Two and a half years after its spectacular crash, Argentina seems to be entering a new political and economic phase. President Néstor Kirchner, elected in May 2003, has claimed that “the period of neoliberalism is over” and economic activity has recovered faster than generally anticipated. Payments are being made on a part of the debt held by favored creditors (above all the IMF), and international pressure to refinance and make payments on the defaulted debt has increased. Neoliberal economists remain totally discredited, but the Kirchner regime’s policy of partial payments on the debt, financed by revenues generated by severe restrictions on public spending, is applauded by a coterie of supposed “Keynesian” and “national” economists.… Questions remain: What happened to the external debt disaster? Is the enormous social crisis, for a moment extensively covered by the press and media, over? And even: Is Argentina, a neoliberal model in the 1990s of an “open, deregulated and privatized economy” now inaugurating a reverse miracle of a new type (perhaps to be termed Keynesian), a “national capitalism with a human face”?… | more |

Haiti Matters!

Arriving at the Hotel Oloffson in Port-au-Prince on the eve of the new year, 2004, the bicentennial of Haiti’s independence, tension was thick in the air. Street violence was mounting but still mostly under control. Clashes took place between opposition demonstrators and police or between anti- and pro-Aristide forces. Since the hotel is near the university and its hospital, we witnessed several groups of 100 to 200 anti-Aristide student demonstrators jogging in cadence toward police with signs and banners shouting slogans—A bas Aristide! Down with Aristide! Since my previous trip in June, anti-Aristide slogans had blossomed in some areas of Port-au- Prince, while pro-Aristide graffiti retained its hold in the poorest districts, smaller towns, and rural areas. Our visit to the towns of Fondwa and Jacmel in the south was eventful in the normal Haitian way, but peaceful. Back in the capital, at the end of our five-day trip up-country, cars were being torched, boulders rolled on roads, and gas stations and banks closed in antigovernment actions… | more |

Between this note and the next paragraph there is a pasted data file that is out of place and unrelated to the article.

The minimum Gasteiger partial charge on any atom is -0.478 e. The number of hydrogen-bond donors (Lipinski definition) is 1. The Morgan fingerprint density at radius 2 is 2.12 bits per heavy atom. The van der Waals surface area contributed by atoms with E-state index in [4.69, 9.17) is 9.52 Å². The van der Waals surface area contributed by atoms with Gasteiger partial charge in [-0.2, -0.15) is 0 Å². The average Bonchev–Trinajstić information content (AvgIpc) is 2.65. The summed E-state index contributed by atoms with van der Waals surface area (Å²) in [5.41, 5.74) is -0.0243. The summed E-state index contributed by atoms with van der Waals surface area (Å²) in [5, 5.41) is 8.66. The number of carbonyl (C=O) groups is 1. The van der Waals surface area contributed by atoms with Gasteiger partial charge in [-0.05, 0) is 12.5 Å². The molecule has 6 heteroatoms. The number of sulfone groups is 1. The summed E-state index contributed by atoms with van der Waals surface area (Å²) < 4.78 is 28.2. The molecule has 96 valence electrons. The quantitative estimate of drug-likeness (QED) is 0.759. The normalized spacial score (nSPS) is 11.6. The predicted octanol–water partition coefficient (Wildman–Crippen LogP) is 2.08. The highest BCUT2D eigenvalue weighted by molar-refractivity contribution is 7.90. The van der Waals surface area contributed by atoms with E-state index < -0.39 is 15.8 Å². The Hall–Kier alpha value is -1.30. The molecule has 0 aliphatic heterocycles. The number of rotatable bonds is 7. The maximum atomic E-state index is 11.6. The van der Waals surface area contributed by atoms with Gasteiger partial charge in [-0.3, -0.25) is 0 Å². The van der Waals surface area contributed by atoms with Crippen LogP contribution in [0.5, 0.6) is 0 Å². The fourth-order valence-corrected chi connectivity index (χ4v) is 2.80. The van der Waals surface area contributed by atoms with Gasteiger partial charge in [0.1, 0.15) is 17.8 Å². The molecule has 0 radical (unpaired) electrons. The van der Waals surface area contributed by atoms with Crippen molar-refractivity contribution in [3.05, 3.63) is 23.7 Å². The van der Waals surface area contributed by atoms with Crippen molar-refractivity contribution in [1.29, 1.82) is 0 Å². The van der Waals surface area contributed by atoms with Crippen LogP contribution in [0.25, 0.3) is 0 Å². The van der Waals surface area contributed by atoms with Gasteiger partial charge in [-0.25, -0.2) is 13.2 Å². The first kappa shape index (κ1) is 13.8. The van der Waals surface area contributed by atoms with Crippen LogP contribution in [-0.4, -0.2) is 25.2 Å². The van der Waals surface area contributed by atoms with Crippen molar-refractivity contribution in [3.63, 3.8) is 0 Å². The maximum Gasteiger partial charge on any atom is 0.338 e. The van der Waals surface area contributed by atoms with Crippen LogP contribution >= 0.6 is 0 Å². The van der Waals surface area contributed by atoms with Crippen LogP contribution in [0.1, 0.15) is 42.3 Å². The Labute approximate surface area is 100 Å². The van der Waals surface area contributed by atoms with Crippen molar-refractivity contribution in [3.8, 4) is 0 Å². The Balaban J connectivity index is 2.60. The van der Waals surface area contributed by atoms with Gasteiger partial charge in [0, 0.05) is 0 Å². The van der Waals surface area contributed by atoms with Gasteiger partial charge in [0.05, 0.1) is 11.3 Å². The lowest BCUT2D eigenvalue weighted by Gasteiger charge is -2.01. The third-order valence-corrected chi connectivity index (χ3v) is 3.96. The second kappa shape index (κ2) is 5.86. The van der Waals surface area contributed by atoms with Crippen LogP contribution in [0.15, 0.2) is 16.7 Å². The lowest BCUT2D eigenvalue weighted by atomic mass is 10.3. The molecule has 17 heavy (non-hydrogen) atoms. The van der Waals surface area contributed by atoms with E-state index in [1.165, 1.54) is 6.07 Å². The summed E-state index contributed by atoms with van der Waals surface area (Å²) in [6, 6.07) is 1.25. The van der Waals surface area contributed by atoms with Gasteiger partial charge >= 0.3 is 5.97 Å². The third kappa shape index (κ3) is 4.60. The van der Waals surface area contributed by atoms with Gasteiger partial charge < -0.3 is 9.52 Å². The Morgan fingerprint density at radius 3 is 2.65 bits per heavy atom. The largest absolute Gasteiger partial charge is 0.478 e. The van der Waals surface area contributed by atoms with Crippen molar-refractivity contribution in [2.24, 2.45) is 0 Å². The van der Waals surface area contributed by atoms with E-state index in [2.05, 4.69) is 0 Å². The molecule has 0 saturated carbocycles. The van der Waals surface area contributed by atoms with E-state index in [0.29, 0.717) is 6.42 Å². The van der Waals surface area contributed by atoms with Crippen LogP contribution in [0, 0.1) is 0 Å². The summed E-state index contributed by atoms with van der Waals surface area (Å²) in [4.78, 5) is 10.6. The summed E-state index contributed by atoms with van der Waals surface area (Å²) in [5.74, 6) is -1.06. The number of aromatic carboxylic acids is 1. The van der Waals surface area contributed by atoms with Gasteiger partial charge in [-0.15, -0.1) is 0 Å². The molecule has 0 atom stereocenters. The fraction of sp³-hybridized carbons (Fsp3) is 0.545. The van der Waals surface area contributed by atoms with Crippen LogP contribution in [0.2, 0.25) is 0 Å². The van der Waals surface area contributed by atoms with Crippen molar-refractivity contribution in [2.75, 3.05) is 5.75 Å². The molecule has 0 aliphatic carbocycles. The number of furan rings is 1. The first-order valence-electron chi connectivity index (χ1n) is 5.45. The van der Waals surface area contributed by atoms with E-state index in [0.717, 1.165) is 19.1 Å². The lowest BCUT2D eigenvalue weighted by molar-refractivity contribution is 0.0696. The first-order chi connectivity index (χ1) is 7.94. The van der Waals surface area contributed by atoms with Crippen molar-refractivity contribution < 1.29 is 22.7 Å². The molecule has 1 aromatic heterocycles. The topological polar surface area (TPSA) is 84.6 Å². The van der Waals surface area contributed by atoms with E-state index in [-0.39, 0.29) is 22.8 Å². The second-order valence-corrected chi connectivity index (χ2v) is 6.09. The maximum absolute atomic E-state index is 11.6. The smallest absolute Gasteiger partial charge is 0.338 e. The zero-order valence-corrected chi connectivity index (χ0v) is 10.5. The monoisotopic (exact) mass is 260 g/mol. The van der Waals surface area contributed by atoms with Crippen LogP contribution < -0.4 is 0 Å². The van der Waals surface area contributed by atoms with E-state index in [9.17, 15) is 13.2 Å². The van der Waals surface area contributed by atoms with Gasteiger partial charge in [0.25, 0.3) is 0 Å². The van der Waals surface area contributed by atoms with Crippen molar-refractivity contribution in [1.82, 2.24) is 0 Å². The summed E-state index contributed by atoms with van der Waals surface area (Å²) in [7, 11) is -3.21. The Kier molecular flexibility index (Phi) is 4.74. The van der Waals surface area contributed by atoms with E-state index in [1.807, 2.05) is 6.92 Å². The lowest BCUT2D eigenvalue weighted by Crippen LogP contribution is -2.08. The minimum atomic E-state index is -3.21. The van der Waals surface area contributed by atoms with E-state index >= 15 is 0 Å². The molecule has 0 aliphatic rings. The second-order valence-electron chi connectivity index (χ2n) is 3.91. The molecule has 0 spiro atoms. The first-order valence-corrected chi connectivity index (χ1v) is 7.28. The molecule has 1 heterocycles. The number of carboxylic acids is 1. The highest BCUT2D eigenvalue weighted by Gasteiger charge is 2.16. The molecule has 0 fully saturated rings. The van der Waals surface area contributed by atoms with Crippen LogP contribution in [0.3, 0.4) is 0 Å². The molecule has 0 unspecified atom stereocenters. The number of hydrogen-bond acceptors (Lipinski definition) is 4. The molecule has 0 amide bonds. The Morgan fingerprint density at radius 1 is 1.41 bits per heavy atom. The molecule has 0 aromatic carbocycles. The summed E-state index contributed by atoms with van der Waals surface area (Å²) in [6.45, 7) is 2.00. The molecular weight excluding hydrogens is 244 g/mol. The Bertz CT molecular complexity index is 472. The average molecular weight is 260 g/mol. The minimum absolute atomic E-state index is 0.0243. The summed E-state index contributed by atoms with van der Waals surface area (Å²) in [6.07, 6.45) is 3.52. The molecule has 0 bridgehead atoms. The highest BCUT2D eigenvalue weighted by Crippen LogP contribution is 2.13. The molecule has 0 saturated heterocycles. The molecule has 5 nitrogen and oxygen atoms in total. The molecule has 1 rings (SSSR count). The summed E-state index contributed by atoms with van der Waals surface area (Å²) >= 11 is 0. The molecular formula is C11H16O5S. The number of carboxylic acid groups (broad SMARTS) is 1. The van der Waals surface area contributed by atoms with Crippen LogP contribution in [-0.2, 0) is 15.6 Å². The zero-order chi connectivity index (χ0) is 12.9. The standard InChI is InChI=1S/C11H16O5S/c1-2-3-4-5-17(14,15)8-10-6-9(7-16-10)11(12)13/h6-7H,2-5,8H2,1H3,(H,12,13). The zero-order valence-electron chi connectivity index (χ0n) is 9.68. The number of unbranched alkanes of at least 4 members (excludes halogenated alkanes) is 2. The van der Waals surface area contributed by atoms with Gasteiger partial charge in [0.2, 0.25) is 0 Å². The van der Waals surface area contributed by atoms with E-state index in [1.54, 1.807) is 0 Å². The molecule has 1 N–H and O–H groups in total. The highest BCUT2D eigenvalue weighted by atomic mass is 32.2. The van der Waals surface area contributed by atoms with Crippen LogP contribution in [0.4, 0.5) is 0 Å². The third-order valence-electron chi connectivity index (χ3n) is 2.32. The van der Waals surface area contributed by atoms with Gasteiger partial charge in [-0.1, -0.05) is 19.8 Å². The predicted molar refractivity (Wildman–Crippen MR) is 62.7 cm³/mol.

Encounters with Che

We think the following letter, written to the daughter of long-time friends, will be of interest to our readers. —The Editors… | more |

On the Role of Mao Zedong